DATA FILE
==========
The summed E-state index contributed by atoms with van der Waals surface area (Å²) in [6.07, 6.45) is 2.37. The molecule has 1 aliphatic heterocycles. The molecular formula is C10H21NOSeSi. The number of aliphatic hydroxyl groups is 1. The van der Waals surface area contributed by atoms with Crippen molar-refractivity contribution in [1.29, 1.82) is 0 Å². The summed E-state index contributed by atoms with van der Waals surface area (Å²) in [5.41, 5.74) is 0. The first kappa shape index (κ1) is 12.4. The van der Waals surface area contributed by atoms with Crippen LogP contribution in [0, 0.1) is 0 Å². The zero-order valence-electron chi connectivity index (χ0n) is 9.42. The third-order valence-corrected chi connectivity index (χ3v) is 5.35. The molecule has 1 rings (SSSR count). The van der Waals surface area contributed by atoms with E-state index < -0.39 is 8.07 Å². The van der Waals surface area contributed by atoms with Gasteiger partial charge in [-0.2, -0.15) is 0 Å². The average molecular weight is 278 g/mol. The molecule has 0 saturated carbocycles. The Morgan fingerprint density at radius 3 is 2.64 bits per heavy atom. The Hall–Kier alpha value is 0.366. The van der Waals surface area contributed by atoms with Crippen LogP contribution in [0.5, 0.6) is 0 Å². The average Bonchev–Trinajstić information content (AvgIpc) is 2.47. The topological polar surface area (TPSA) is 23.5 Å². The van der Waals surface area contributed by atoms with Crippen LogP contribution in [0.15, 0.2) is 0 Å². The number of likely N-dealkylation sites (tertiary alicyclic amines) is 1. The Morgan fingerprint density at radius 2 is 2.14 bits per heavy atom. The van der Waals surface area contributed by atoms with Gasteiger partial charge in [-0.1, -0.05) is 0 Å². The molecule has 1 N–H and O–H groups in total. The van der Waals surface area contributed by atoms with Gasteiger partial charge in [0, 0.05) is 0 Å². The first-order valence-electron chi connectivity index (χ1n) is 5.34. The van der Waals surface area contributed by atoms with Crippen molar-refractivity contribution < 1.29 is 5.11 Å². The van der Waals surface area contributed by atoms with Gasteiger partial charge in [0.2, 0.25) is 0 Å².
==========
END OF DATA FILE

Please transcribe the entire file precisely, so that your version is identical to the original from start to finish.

The summed E-state index contributed by atoms with van der Waals surface area (Å²) in [6.07, 6.45) is 2.37. The molecule has 1 aliphatic heterocycles. The molecular formula is C10H21NOSeSi. The number of aliphatic hydroxyl groups is 1. The van der Waals surface area contributed by atoms with Crippen molar-refractivity contribution in [1.29, 1.82) is 0 Å². The summed E-state index contributed by atoms with van der Waals surface area (Å²) in [5.41, 5.74) is 0. The first kappa shape index (κ1) is 12.4. The van der Waals surface area contributed by atoms with Crippen LogP contribution in [0, 0.1) is 0 Å². The zero-order valence-electron chi connectivity index (χ0n) is 9.42. The third-order valence-corrected chi connectivity index (χ3v) is 5.35. The molecule has 1 rings (SSSR count). The van der Waals surface area contributed by atoms with E-state index < -0.39 is 8.07 Å². The van der Waals surface area contributed by atoms with Gasteiger partial charge in [-0.2, -0.15) is 0 Å². The average molecular weight is 278 g/mol. The molecule has 0 saturated carbocycles. The Morgan fingerprint density at radius 3 is 2.64 bits per heavy atom. The Hall–Kier alpha value is 0.366. The van der Waals surface area contributed by atoms with Crippen LogP contribution in [0.5, 0.6) is 0 Å². The average Bonchev–Trinajstić information content (AvgIpc) is 2.47. The topological polar surface area (TPSA) is 23.5 Å². The van der Waals surface area contributed by atoms with Crippen LogP contribution in [0.15, 0.2) is 0 Å². The number of likely N-dealkylation sites (tertiary alicyclic amines) is 1. The Morgan fingerprint density at radius 2 is 2.14 bits per heavy atom. The van der Waals surface area contributed by atoms with Gasteiger partial charge in [-0.1, -0.05) is 0 Å². The molecule has 1 N–H and O–H groups in total. The van der Waals surface area contributed by atoms with Gasteiger partial charge in [0, 0.05) is 0 Å². The first-order valence-electron chi connectivity index (χ1n) is 5.34. The van der Waals surface area contributed by atoms with Crippen molar-refractivity contribution < 1.29 is 5.11 Å². The van der Waals surface area contributed by atoms with Gasteiger partial charge in [0.2, 0.25) is 0 Å².